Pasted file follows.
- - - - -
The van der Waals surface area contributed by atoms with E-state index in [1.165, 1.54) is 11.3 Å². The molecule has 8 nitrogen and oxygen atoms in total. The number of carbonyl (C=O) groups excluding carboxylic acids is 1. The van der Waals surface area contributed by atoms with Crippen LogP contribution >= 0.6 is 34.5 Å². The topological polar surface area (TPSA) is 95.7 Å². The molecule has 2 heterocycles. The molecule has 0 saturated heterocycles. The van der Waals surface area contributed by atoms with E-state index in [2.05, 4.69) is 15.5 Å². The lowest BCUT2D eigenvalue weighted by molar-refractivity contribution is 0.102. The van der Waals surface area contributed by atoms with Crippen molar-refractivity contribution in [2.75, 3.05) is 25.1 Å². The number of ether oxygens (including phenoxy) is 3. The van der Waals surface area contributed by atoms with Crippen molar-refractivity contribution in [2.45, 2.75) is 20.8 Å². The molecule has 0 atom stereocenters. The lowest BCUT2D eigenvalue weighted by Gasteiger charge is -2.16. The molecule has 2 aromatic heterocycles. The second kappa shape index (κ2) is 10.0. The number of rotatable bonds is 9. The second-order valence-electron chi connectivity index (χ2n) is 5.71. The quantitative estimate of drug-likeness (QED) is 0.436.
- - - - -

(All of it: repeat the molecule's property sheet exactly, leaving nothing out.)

The van der Waals surface area contributed by atoms with E-state index in [1.165, 1.54) is 11.3 Å². The molecule has 8 nitrogen and oxygen atoms in total. The number of carbonyl (C=O) groups excluding carboxylic acids is 1. The van der Waals surface area contributed by atoms with Crippen LogP contribution >= 0.6 is 34.5 Å². The topological polar surface area (TPSA) is 95.7 Å². The molecule has 2 heterocycles. The molecule has 0 saturated heterocycles. The van der Waals surface area contributed by atoms with E-state index in [2.05, 4.69) is 15.5 Å². The lowest BCUT2D eigenvalue weighted by molar-refractivity contribution is 0.102. The van der Waals surface area contributed by atoms with Crippen molar-refractivity contribution in [2.75, 3.05) is 25.1 Å². The number of ether oxygens (including phenoxy) is 3. The van der Waals surface area contributed by atoms with Crippen molar-refractivity contribution in [2.45, 2.75) is 20.8 Å². The molecule has 0 atom stereocenters. The lowest BCUT2D eigenvalue weighted by Gasteiger charge is -2.16. The molecule has 2 aromatic heterocycles. The second kappa shape index (κ2) is 10.0. The number of rotatable bonds is 9. The second-order valence-electron chi connectivity index (χ2n) is 5.71. The quantitative estimate of drug-likeness (QED) is 0.436.